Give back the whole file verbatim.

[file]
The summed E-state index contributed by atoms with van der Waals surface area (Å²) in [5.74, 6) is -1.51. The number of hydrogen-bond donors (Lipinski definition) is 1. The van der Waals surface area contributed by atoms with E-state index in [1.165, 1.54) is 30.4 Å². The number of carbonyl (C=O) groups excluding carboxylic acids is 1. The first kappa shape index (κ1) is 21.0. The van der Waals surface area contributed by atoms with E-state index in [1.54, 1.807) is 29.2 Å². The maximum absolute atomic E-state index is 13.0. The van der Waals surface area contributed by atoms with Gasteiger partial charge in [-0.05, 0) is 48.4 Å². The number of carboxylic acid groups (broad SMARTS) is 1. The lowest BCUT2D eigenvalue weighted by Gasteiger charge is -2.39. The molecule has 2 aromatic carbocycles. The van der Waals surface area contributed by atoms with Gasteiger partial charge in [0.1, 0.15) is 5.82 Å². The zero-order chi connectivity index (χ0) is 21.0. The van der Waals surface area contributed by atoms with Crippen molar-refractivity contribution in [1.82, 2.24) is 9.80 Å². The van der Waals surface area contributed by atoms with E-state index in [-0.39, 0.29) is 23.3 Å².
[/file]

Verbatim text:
The summed E-state index contributed by atoms with van der Waals surface area (Å²) in [5.74, 6) is -1.51. The number of hydrogen-bond donors (Lipinski definition) is 1. The van der Waals surface area contributed by atoms with E-state index in [1.165, 1.54) is 30.4 Å². The number of carbonyl (C=O) groups excluding carboxylic acids is 1. The first kappa shape index (κ1) is 21.0. The van der Waals surface area contributed by atoms with E-state index in [1.54, 1.807) is 29.2 Å². The maximum absolute atomic E-state index is 13.0. The van der Waals surface area contributed by atoms with Gasteiger partial charge in [-0.05, 0) is 48.4 Å². The number of carboxylic acid groups (broad SMARTS) is 1. The lowest BCUT2D eigenvalue weighted by Gasteiger charge is -2.39. The molecule has 2 aromatic carbocycles. The van der Waals surface area contributed by atoms with Gasteiger partial charge in [0.1, 0.15) is 5.82 Å². The zero-order chi connectivity index (χ0) is 21.0. The van der Waals surface area contributed by atoms with Crippen molar-refractivity contribution in [1.82, 2.24) is 9.80 Å². The van der Waals surface area contributed by atoms with E-state index in [-0.39, 0.29) is 23.3 Å².